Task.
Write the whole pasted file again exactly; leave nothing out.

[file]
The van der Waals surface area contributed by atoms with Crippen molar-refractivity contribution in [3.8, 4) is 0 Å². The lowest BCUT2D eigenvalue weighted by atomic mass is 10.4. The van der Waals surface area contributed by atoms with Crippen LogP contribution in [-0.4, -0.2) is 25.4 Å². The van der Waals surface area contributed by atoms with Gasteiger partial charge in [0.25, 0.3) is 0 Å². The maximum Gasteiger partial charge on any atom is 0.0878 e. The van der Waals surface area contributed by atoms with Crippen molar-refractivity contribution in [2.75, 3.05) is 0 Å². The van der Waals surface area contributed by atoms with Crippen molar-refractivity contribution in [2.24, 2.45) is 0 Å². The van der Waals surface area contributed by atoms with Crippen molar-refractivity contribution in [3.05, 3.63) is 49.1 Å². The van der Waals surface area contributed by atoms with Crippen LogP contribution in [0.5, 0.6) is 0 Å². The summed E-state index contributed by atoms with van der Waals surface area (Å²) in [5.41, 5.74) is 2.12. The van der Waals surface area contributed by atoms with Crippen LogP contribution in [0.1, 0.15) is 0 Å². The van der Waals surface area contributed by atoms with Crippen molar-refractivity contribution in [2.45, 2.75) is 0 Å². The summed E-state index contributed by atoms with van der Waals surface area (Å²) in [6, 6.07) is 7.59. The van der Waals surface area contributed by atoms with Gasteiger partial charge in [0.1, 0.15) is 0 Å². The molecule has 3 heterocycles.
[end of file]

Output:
The van der Waals surface area contributed by atoms with Crippen molar-refractivity contribution in [3.8, 4) is 0 Å². The lowest BCUT2D eigenvalue weighted by atomic mass is 10.4. The van der Waals surface area contributed by atoms with Crippen LogP contribution in [-0.4, -0.2) is 25.4 Å². The van der Waals surface area contributed by atoms with Gasteiger partial charge in [0.25, 0.3) is 0 Å². The maximum Gasteiger partial charge on any atom is 0.0878 e. The van der Waals surface area contributed by atoms with Crippen molar-refractivity contribution in [2.75, 3.05) is 0 Å². The van der Waals surface area contributed by atoms with Crippen molar-refractivity contribution in [2.24, 2.45) is 0 Å². The van der Waals surface area contributed by atoms with Crippen molar-refractivity contribution in [3.05, 3.63) is 49.1 Å². The van der Waals surface area contributed by atoms with Crippen LogP contribution in [0.5, 0.6) is 0 Å². The summed E-state index contributed by atoms with van der Waals surface area (Å²) in [5.41, 5.74) is 2.12. The van der Waals surface area contributed by atoms with Crippen LogP contribution in [0.1, 0.15) is 0 Å². The van der Waals surface area contributed by atoms with Crippen molar-refractivity contribution in [2.45, 2.75) is 0 Å². The summed E-state index contributed by atoms with van der Waals surface area (Å²) in [6, 6.07) is 7.59. The van der Waals surface area contributed by atoms with Gasteiger partial charge in [0.1, 0.15) is 0 Å². The molecule has 3 heterocycles.